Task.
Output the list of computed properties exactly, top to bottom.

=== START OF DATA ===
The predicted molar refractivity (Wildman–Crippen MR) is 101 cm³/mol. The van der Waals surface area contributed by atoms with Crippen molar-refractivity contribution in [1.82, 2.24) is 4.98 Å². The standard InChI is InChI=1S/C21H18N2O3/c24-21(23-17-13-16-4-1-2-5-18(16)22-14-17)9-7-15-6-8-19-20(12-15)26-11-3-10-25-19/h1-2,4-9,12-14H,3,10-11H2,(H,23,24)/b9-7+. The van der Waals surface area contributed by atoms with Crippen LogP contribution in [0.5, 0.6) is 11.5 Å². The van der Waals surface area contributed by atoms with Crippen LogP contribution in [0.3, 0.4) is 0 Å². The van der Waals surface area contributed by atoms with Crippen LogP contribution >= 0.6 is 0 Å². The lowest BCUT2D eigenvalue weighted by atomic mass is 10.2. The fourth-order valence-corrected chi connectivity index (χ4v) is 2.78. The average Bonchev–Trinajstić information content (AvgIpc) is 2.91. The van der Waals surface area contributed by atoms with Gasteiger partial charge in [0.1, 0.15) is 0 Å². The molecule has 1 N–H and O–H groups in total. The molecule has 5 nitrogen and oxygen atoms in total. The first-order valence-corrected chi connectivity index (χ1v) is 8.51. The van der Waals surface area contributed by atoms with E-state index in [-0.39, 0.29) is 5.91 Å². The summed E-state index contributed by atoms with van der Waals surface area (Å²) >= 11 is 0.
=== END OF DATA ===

The predicted molar refractivity (Wildman–Crippen MR) is 101 cm³/mol. The van der Waals surface area contributed by atoms with Crippen molar-refractivity contribution in [1.82, 2.24) is 4.98 Å². The standard InChI is InChI=1S/C21H18N2O3/c24-21(23-17-13-16-4-1-2-5-18(16)22-14-17)9-7-15-6-8-19-20(12-15)26-11-3-10-25-19/h1-2,4-9,12-14H,3,10-11H2,(H,23,24)/b9-7+. The van der Waals surface area contributed by atoms with Crippen LogP contribution in [0.5, 0.6) is 11.5 Å². The van der Waals surface area contributed by atoms with Crippen LogP contribution in [0.3, 0.4) is 0 Å². The van der Waals surface area contributed by atoms with Crippen LogP contribution >= 0.6 is 0 Å². The lowest BCUT2D eigenvalue weighted by atomic mass is 10.2. The fourth-order valence-corrected chi connectivity index (χ4v) is 2.78. The average Bonchev–Trinajstić information content (AvgIpc) is 2.91. The van der Waals surface area contributed by atoms with Gasteiger partial charge in [0.1, 0.15) is 0 Å². The molecule has 1 N–H and O–H groups in total. The molecule has 5 nitrogen and oxygen atoms in total. The first-order valence-corrected chi connectivity index (χ1v) is 8.51. The van der Waals surface area contributed by atoms with E-state index in [-0.39, 0.29) is 5.91 Å². The summed E-state index contributed by atoms with van der Waals surface area (Å²) >= 11 is 0.